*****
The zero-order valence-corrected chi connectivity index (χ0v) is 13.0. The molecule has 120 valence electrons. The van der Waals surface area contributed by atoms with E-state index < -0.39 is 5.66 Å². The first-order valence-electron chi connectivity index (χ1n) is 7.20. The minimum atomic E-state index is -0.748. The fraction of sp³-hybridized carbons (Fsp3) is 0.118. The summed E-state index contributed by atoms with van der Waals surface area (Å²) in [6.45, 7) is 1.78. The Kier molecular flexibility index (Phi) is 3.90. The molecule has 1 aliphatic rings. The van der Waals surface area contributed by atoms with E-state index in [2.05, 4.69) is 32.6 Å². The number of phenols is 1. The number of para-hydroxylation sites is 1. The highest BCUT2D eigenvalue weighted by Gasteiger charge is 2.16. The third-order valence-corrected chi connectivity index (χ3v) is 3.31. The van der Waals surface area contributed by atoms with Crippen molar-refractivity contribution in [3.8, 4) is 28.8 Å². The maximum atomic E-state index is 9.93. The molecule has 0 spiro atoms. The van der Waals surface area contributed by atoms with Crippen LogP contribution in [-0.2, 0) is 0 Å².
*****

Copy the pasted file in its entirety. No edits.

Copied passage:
The zero-order valence-corrected chi connectivity index (χ0v) is 13.0. The molecule has 120 valence electrons. The van der Waals surface area contributed by atoms with E-state index < -0.39 is 5.66 Å². The first-order valence-electron chi connectivity index (χ1n) is 7.20. The minimum atomic E-state index is -0.748. The fraction of sp³-hybridized carbons (Fsp3) is 0.118. The summed E-state index contributed by atoms with van der Waals surface area (Å²) in [6.45, 7) is 1.78. The Kier molecular flexibility index (Phi) is 3.90. The molecule has 1 aliphatic rings. The van der Waals surface area contributed by atoms with E-state index in [2.05, 4.69) is 32.6 Å². The number of phenols is 1. The number of para-hydroxylation sites is 1. The highest BCUT2D eigenvalue weighted by Gasteiger charge is 2.16. The third-order valence-corrected chi connectivity index (χ3v) is 3.31. The van der Waals surface area contributed by atoms with Crippen molar-refractivity contribution in [3.8, 4) is 28.8 Å². The maximum atomic E-state index is 9.93. The molecule has 0 spiro atoms. The van der Waals surface area contributed by atoms with Crippen LogP contribution in [-0.2, 0) is 0 Å².